Politico Editor Jim VandeHei Says President Obama Wants Ted Nugent At State Of The Union
Although news organizations are reporting that Rep. Steve Stockman (R-TX) invited gun enthusiast and presidential quasi-threatener/treason aficionado/fecal fashionista Ted Nugent to attend Tuesday night’s State of the Union Address, the real force behind Nugent’s guest shot is the Jedi mind-trickery of President Obama. So says Politico Executive Editor Jim VandeHei, who told Morning Joe‘s Joe Scarborough, this morning, that the President wants to see images of gun violence victims “sitting in the chamber side by side with Representative Stockman and Ted Nugent” in order to “continue to make Republicans look cartoonish with gun control.”
Scarborough began by noting former President Ronald Reagan’s support, and lobbying for, the 1994 assault weapons ban, and said that tonight, Republicans “have to decide whether they want to be the party of Ronald Reagan or Wayne LaPierre.”
He added, “Who doesn’t support universal background checks? Who doesn’t support the end of gun trafficking? You know who doesn’t support it? People inside the little Republican bubble in the House of Representatives, and some Democrats who are scared, Jim. The numbers are overwhelming. This is a 90-10 issue now.”
“I think what the President wants to do with this speech tonight,” VandeHei said, “is to continue to make Republicans look cartoonish…. with gun control. What they would like to see tomorrow are images that you just painted, of victims of these shootings sitting there in the chamber side by side with Representative Stockman and Ted Nugent, and whatever they will say after the speech, and you know they will say extremely incendiary things, and cable TV is not going to be able to resist the incendiary things that Ted Nugent and Steve Stockman will say, so that’s the juxtaposition the White House wants.”
In that one paragraph, VandeHei goes to absurd lengths to avoid assigning any responsibility to anyone other than President Obama. The President isn’t making Republicans look cartoonish; they invited Ted Nugent to the State of the Union. They couldn’t be more cartoonish if they stood up and shouted “Wabbit Season!”
Even poor cable TV is helpless to resist the President’s dastardly plan to get Ted Nugent to say incendiary things that cable TV will not be able to resist (but that Politico will surely ignore), as President Obama puffs on a cigar and says “I love it when a plan comes together!”
Vandehei is absolutely right that Ted Nugent’s appearance, even if he says nothing, is a disastrous one for Republicans. That they felt a need at all to “counteract” the victims of gun violence who will be in attendance is damning enough, but to invite such a clownish, belligerent symbol of unfettered gun-nuttery defies decency. Whatever your beliefs about gun regulation, the choice of people like slain teenager Hadiya Pendleton‘s mother, Cleopatra Cowley, or former Congresswoman Gabby Giffords (D-AZ) as guests are not inherently partisan. They surely all have their own personal views on the subject, but they just as surely are deserving of a look in the eye as their cause is considered. They have earned it.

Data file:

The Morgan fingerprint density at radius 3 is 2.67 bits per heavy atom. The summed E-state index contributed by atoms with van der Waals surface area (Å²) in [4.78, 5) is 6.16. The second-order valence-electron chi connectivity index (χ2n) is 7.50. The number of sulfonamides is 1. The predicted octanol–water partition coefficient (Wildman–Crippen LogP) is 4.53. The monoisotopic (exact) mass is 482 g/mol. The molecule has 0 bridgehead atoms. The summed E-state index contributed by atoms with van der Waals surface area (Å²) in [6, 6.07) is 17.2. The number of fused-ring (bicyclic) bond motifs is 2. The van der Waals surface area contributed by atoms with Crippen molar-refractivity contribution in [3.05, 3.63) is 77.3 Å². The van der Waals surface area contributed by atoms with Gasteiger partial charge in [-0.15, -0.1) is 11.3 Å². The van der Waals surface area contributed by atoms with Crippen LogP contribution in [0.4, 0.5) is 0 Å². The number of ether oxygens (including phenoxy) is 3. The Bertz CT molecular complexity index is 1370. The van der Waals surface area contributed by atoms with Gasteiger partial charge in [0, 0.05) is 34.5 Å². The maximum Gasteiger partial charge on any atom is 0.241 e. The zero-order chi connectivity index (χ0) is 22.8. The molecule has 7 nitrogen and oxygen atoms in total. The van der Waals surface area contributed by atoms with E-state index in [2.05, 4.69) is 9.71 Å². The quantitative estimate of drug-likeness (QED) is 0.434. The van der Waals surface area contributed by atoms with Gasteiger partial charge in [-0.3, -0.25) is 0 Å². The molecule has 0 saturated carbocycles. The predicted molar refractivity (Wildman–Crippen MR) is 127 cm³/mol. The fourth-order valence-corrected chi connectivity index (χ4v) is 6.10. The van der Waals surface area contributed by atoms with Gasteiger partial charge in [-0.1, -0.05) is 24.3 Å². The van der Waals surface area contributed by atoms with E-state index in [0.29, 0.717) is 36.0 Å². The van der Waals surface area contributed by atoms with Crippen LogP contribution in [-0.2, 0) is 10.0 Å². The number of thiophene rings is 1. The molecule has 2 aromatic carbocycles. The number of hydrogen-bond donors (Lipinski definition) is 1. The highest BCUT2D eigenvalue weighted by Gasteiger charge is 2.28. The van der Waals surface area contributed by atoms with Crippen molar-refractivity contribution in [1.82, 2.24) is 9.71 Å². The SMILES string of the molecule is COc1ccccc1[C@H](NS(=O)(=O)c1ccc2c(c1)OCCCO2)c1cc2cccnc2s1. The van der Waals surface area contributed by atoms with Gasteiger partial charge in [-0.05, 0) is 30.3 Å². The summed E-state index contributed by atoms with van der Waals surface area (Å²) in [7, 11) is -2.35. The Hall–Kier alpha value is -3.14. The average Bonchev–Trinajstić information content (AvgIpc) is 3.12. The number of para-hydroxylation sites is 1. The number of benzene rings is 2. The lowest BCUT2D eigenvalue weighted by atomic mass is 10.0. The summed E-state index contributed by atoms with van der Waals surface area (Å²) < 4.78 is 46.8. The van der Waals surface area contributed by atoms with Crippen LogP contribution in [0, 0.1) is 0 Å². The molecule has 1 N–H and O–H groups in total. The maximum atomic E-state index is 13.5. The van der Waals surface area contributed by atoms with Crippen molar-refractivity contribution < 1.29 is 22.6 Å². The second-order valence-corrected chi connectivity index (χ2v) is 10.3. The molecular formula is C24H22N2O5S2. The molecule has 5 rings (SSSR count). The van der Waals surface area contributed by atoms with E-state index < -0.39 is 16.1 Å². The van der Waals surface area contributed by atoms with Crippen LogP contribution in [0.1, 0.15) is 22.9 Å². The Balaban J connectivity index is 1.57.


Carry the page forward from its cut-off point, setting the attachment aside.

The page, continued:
Where VandeHei is wrong is in thinking that the President, or the White House, or anyone, want to use this speech to make Republicans look bad by placing those affected by gun violence in the same room with Ted Nugent, and not just because of the hurt, the insult it will cause them. What President Obama wants to do with this speech, what the lawmakers who invited those affected by gun violence want to do, is to persuade lawmakers on both sides to reflect on their own beliefs, and to make their decisions, whatever they may be, with these people in mind. It is possible to disagree about gun regulation, while retaining your decency. Senator John McCain (R-AZ), for example, joined Rep. Ron barber (D-AZ) in inviting Gabby Giffords and her husband, Mark Kelly, to tonight’s speech. He knows that whatever Congress decides to do, they will need to walk past Gabby Giffords to do it.
Nugent’s appearance may end up being solid gold for the media, but the President, and everyone else concerned, would surely sacrifice the outrage that will emerge from it in exchange for a serious response to a deadly serious problem.
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